Vacation Destination: Switzerland
First stop: Moriken/Baden
It was time. Dan and I had been planning this trip to Switzerland for months, anticipating the excitement of visiting his family and seeing new things. Now we’d finally be doing it.
Our neighbor drove us to the airport, eliminating any need to worry about directions or parking. We checked our bags and slipped through security without a hitch and were soon in our seats on a Boeing 767. The flight was about half full and those around us stretched out for the almost 8 hour flight across the Atlantic. The video monitors showed us our proposed altered course, a more southerly route due to the ash being spewed by Iceland’s Eyjafjallajökull volcano. We slept through most of the flight, waking up 6am Zurich time (midnight our time) to the sight of cows grazing peacefully near the runway.
Dan stands in the empty Zurich airport
This guy appeared to have a blast re-stocking the luggage carts
Some old, some new
The airport slowly fills as we wait for Dan’s mom to arrive
Dan’s mom, Claudine, was flying in that morning as well but her flight was delayed and we spent a couple of extra hours in the airport waiting for her. When her plane landed, we gathered up her and her luggage and made for the train station across the street. There, we purchased a Swiss Rail pass, good for any train and bus in the country, as well as discounts on cable cars and museums. The Swiss Rail Pass (similar to the EuroRail Pass but covering only the country of Switzerland) was a true money and time saver. While it seemed expensive up front, the overall savings was phenomenal. We calculated that we probably would have easily spent well over twice as much in bus and train fares, never mind the discounts at the various attractions we went to. And it saved time and frustration of having to buy a ticket at each station, calculating the fare and route each time. During the ride, train conductors would walk down the rail car, asking for tickets. They would scan each ticket, handing it back to the owner for another check that may or may not happen further down the line. And the inspections were completely random. There were days when no one checked and other times when our tickets were verified three times on the same journey. The Swiss have a pretty good way of keeping the scofflaws to a minimum: if you get caught on the train or bus without a ticket you are fined the cost of the fare plus 80 Francs (~$80) and your name is taken down. If you are ever caught again on a train or bus without a ticket, you’re in considerably more trouble.. Considering that these people rely on the public transportation system for daily use it is understandable why they would never want to face the prospect of ever losing it.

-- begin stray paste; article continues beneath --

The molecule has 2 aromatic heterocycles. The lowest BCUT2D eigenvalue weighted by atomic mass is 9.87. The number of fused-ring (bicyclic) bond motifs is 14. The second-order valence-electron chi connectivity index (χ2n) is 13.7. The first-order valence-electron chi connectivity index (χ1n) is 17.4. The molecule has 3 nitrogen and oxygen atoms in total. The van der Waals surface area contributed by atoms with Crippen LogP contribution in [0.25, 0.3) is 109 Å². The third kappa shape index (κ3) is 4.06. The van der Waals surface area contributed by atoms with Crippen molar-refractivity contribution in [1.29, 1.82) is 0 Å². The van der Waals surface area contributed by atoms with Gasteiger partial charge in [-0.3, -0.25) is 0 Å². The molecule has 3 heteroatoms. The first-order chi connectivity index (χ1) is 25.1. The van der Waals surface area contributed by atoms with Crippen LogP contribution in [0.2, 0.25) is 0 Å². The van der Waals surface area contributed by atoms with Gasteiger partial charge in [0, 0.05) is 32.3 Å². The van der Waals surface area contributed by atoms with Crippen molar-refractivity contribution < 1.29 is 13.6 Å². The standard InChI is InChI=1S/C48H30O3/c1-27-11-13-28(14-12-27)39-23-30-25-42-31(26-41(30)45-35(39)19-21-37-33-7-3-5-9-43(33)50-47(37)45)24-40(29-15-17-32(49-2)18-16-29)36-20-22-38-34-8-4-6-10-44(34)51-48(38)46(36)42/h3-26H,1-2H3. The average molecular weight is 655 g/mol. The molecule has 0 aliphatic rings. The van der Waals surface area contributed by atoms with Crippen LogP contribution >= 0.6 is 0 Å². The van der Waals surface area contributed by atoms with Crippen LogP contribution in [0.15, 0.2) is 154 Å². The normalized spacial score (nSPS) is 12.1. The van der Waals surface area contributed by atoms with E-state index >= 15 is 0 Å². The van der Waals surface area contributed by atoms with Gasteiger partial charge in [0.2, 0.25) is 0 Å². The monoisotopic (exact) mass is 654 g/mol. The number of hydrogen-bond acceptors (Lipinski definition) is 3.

Now that we had our rail passes we grabbed a quick bite to eat and then hopped on the train to our residence for the next 10 days: Dan’s aunt Suzanne’s house near Lenzburg. The train ride went by quickly and then it was a very short wait for a bus that would take us on the final leg. I will probably say this more than once, but the Swiss public transportation system is amazing. The wait between trains and/or buses was rarely more than 7 or 8 minutes and everything was well-signed. I never felt like I was lost or ever uncertain of what track to be at for my connection. And the timeliness! If the schedule said “9:32” then I knew very well that there would be a train there at 9:32.